Insurance Claims

car accident lawyer near meFinding The Right Personal Injury Law Firm

Not all law firms or lawyers are created equally. Every car accident injury victim should ask the following questions prior to retaining an attorney.

1) Will the lawyer answer phone calls personally?

Most lawyers have several layers of call screening before a client or prospective client gets to speak with an attorney. At the Law Offices of Mitchel S. Drantch, Mr. Drantch answers his phone calls personally and, since he forwards his office line to his mobile phone when he leaves the office, he is readily available to answer your calls during evenings or weekends. Mr. Drantch’s clients have greatly valued his availabilty whenever they call. This level of personal attention to client matters is rare in the legal community and demonstrates Mr. Drantch’s commitment to his clients.

2) Has the attorney been successful at trial?

Many lawyers maintain hundreds of cases and rely upon settling large volumes of them to earn their fees instead of litigating and trying cases, if necessary. The insurance companies track attorneys and know which ones are unlikely to file suit or try cases. As a result their settlement offers are typically lower than those made to clients represented by attorneys who they fear may bring the case to jury trial. Mr. Drantch has been very succesful at trial. As a result he is not forced to try every case and typically receives very fair settlement offers before it becomes necessary to file a law suit.

3) How many cases does the attorney have at any given time?

When an attorney maintains large volumes of cases, there is much more pressure upon the attorney to settle his cases due to the shear time demand if forced to litigate. Again, if the attorney is not litigating a percentage of their cases, they will be less likely to receive satisfactory settlement offers from the insurers. In addition, when the attorney is carrying hundreds of cases it severely limits the ability of the attorney to provide the type of personal attention to which Mr. Drantch has devoted himself. Mr. Drantch’s case load typically ranges between 25 and 50 cases at any given time.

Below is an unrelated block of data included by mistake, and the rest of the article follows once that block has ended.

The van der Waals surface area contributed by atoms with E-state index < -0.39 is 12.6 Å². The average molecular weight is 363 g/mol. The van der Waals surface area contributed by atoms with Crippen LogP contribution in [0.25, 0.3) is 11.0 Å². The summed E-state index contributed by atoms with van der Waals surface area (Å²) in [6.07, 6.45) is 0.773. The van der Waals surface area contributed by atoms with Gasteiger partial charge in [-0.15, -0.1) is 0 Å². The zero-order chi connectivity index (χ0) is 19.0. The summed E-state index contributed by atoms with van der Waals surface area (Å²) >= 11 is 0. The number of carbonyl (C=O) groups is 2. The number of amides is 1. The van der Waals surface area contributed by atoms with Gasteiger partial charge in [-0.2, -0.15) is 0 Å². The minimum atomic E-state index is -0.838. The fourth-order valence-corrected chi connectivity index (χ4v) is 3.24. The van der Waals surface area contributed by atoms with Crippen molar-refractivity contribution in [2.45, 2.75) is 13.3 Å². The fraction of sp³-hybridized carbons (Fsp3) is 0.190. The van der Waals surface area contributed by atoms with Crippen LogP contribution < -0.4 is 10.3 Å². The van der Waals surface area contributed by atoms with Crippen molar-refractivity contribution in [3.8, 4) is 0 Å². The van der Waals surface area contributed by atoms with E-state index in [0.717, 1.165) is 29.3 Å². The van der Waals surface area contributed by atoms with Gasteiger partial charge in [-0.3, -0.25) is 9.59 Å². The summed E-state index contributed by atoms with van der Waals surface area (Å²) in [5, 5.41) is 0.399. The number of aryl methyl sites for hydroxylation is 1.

4) How many different areas of practice does the attorney engage in?

Many general practice attorneys will typically handle numerous types of claims including criminal defense, divorce, bankruptcy, real estate, etc. Since the law is quite complex, it is much more difficult for such attorneys to stay on top of the latest legal developments and trends in each area of practice. Mr. Drantch limits his practice to car accident related cases and actually teaches other lawyers in this area of practice through continuing legal education in Colorado.

5) Does the lawyer personally work up litigation files?

Many lawyers including insurance defense attorneys will allow associates and paralegals to prepare their cases for trial and then attempt to rapidly bring themselves up to speed before actually trying the case. Mr. Drantch prides himself upon his meticulous attention to detail in preparing each and every case for trial himself. In doing so, he assures his clients that he knows the case like the back of his hand and thereby has given his clients an edge if their case proceeds to jury trial.

6) Will the attorney represent me for my property damage claim?

Many lawyers are eager to sign up clients for the bodily injury portion of the claim and then abandon their clients with regard to the damage claim for their vehicle. This practice leaves the client without the benefit of effective negotiation on their behalf with regard to one of the more immediate issues confronted by the car accident victim. Mr. Drantch includes this representation on behalf of his clients at no additional cost. On countless occassions, he has settled property damage claims for amounts in excess of what the insurance company offered the client prior to representation.

If you’re looking for an attorney due to injuries suffered in a car accident in which someone else was at fault, call or email Mr. Drantch now.